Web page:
This is a sensory system that is relatively unheard of. The system is taken for granted by most adults and often ignored when life gets too busy. The interoceptive system comprises of information or signals gathered from inside the body. This system enables our brains to know when we feel hungry, thirsty, tired and when we need the toilet etc.
Just like the other systems which we have discussed in the past, this system can also be over and under responsive. But what does this mean for little children?
As adults we often get irritable if we have not eaten or if we feel over tired, but generally we know why we have not been feeling like ourselves during a difficult day. We can sit back and remember that we have not eaten yet or that we have not been sleeping well for a couple of nights and then adapt our behavior accordingly. We feel when we need to use the bathroom and therefore we do not have humiliating accidents.
Now imagine if your body sent up these signals to your brain, but it was not “heard”… like knocking on a pillow. We might then find ourselves starving at the end of a day or dehydrated due to too little fluid intake or close too burnout because of too little sleep.
This system just like the other systems, needs to develop appropriately and then children learn to control their bladders and bowls, ask for food or drink and verbalizes when they feel tired. This system can also take longer to develop or the messages that it sends to the brain might be like knocking on a pillow and then we see a child who is unaware of their physiological needs. These children often struggle to be potty trained and might still have accidents up until late in their primary school years.
Your children can also be defensive, under-responsive or seeking in this system. Let us look at the difference here.
For the little ones who have a low threshold for interoceptive input they get from their bodies might be very overwhelming. They can interpret a pounding heart as we as adults would a panic attack. These children can either be seen using the bathroom more frequently than expected as the sensation of having a fuller bladder or bowl is painful or they may not use the bathroom as often as they need to because the process is interpreted by the brain as too painful. This then leads to constipation and bladder infections. It can be very distressing for s child too feel this way and the behavioural component would have a big influence on the child’s functioning. It is speculated that a child with a sensitivity/ defensiveness for the information from the interoceptive system, might experience hunger pains very intensely and this may cause the child to over eat as they try to avoid the feeling of hunger at all cost.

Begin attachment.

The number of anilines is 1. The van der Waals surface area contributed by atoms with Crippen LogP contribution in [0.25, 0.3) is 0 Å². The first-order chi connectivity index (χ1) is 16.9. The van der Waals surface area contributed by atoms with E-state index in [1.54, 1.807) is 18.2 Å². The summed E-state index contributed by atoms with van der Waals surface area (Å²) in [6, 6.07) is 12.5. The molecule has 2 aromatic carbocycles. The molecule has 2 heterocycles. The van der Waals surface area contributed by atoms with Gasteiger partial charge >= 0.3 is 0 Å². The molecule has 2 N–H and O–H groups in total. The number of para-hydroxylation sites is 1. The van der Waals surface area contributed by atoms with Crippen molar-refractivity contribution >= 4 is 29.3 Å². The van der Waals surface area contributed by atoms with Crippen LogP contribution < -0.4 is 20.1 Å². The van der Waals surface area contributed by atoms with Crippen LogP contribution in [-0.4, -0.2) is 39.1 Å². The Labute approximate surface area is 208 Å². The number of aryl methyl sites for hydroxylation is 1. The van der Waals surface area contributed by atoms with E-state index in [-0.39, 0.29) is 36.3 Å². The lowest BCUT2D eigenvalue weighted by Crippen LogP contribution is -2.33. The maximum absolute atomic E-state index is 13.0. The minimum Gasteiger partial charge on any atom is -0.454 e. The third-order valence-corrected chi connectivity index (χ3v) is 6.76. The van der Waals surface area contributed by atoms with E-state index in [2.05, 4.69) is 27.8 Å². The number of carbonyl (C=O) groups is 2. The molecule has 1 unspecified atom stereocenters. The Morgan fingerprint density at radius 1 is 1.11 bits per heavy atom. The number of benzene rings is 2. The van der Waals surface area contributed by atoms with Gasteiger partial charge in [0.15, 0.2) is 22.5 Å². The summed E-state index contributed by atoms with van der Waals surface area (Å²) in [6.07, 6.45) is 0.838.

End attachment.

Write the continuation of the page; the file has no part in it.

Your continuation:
These little ones enjoy the sensation of a pounding heart or being out of breath. They might be on the move all the time in order to achieve this. They may also have trouble with bladder and bowel control as they may enjoy the sensation of having to go, but not going. This can then also lead to constipation and bladder infections.
For little ones who have difficulty discriminating the information they receive from their bodies, life can be a very confusing matter. They may not realize how urgent the need for the toilet is until it is too late. They may not know that they are behaving in a certain manner due to them being hungry or thirsty and therefore they struggle to rectify the matter and the behavior escalates.
So how do we as OT’s fix this?
Just the same way we work on any of the other systems. We help the child understand their bodies and work on self-awareness and regulation. The proprioceptive and vestibular system is believed to be linked closely to the interoceptive system and by targeting these more obvious systems, I have had success treating children who struggle with bowl and bladder control.
I hope that this article helps you understand your child a bit better. Please do not think that your child is “just naugthty” or “on purpose” when accidents happen. Rather investigate the need for some intervention.